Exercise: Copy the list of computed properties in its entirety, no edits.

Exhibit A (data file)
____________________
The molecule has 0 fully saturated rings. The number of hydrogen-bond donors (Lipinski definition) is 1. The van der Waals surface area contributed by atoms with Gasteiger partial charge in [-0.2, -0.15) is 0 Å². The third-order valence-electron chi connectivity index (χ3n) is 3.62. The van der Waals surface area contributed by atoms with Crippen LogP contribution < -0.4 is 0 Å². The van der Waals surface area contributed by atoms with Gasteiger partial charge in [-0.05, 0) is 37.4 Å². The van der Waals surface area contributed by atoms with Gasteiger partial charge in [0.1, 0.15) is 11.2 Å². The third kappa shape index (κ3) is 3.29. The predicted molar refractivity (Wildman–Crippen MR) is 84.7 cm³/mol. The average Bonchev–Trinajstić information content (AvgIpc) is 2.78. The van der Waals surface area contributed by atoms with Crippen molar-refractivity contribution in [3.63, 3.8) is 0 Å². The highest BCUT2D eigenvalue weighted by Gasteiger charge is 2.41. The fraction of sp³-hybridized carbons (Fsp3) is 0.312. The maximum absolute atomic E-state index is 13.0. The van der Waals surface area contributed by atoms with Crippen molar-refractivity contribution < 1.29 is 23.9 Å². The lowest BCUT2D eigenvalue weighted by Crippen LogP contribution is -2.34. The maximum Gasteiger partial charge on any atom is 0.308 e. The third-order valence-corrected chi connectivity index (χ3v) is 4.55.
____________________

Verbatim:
The molecule has 0 fully saturated rings. The number of hydrogen-bond donors (Lipinski definition) is 1. The van der Waals surface area contributed by atoms with Gasteiger partial charge in [-0.2, -0.15) is 0 Å². The third-order valence-electron chi connectivity index (χ3n) is 3.62. The van der Waals surface area contributed by atoms with Crippen LogP contribution < -0.4 is 0 Å². The van der Waals surface area contributed by atoms with Gasteiger partial charge in [-0.05, 0) is 37.4 Å². The van der Waals surface area contributed by atoms with Gasteiger partial charge in [0.1, 0.15) is 11.2 Å². The third kappa shape index (κ3) is 3.29. The predicted molar refractivity (Wildman–Crippen MR) is 84.7 cm³/mol. The average Bonchev–Trinajstić information content (AvgIpc) is 2.78. The van der Waals surface area contributed by atoms with Crippen molar-refractivity contribution in [3.63, 3.8) is 0 Å². The highest BCUT2D eigenvalue weighted by Gasteiger charge is 2.41. The fraction of sp³-hybridized carbons (Fsp3) is 0.312. The maximum absolute atomic E-state index is 13.0. The van der Waals surface area contributed by atoms with Crippen molar-refractivity contribution < 1.29 is 23.9 Å². The lowest BCUT2D eigenvalue weighted by Crippen LogP contribution is -2.34. The maximum Gasteiger partial charge on any atom is 0.308 e. The third-order valence-corrected chi connectivity index (χ3v) is 4.55.